Lophophora diffusa (Croizat) Bravo
Lophophora echinata var. diffusa, Lophophora williamsii var. diffusa, Lophophora viridescens, Lophophora ziegleri, Lophophora ziegleriana
Lophophora diffusa is a solitary or clump-forming cactus with a large taproot and globular spineless stems with tufts of hair usually spread unequally on the prominent podaria. The stems are yellowish-green or grey-green, up to 3 inches (7.5 cm) tall and up to 5 inches (12.5 cm) in diameter. Flowers are whitish to yellowish-white and up to 1.2 inches (3 cm) in diameter.
USDA hardiness zones 9b to 11b: from 25 °F (−3.9 °C) to 50 °F (+10 °C).
How to Grow and Care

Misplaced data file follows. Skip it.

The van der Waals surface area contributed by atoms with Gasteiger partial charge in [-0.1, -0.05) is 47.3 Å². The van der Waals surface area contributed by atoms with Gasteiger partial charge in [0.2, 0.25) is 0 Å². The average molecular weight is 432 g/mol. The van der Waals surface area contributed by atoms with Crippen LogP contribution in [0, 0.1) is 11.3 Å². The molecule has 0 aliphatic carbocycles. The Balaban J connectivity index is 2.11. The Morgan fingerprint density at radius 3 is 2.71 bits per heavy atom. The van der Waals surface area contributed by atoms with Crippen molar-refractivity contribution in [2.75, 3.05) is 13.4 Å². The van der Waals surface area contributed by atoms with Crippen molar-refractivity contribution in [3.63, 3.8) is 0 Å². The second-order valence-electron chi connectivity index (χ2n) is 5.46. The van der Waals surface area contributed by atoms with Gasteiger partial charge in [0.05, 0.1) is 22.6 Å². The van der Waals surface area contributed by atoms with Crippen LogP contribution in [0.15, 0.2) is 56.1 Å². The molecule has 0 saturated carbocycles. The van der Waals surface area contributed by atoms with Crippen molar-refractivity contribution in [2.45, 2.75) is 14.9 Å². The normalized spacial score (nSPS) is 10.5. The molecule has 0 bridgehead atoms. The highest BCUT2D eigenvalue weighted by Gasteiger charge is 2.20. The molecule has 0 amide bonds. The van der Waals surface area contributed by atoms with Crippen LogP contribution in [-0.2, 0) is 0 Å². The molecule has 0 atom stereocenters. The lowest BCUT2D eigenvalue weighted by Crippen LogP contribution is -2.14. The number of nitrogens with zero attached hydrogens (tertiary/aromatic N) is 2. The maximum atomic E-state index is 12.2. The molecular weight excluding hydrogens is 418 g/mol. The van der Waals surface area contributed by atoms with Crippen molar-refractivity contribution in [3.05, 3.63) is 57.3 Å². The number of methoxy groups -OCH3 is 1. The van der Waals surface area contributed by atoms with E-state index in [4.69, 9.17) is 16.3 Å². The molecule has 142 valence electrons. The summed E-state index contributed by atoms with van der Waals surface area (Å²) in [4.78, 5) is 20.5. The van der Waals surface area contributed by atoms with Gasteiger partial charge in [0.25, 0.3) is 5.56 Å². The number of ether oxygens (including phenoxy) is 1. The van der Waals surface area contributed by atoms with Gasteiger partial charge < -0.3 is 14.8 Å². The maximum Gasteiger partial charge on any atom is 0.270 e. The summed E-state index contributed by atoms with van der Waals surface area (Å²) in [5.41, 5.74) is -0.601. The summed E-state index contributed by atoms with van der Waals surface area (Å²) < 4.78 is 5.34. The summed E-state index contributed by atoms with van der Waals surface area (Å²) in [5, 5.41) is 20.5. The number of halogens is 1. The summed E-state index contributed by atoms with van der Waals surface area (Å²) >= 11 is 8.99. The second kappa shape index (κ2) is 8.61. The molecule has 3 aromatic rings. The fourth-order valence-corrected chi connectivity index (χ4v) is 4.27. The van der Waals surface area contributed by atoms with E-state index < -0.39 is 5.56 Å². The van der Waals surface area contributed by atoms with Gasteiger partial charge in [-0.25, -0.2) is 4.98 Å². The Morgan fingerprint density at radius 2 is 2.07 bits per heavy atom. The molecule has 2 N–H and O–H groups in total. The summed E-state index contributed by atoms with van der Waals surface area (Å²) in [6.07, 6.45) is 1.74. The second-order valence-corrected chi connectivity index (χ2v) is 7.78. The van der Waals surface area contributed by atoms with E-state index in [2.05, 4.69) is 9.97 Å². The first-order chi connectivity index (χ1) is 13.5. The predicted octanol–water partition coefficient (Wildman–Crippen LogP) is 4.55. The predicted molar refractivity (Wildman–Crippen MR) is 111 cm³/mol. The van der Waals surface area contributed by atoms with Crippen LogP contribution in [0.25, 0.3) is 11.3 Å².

Lophophora is more tolerant of soil types than its relatives and typically grows in areas with decomposed limestone present in the soil. In cultivation, Lophophora does best in a fast-draining mineral-based soil, which is about 2/3 sand.
Abundant water is beneficial in the summer months when the temperatures are over 90 °F (32 °C) and exposed to full sunlight for maximum growth, but must be allowed to dry out completely between waterings.
They should also be fertilized twice a year. Over-fertilizing will typically result in the Lophophora developing cracks and splitting.
At times, some Lophophoras will develop a corky material on the plant body if exposed to pesticides or insecticidal soap. This corky condition will usually heal very similar to human skin if the plants are exposed to full sunlight.
Lophophoras are free flowering in cultivation, and although they can withstand low temperatures during winter, they do not require a cold shock to initiate flowering.
Learn more at How to Grow and Care for Lophophora.
This species is endemic to Mexico on the outskirts of Querétaro.
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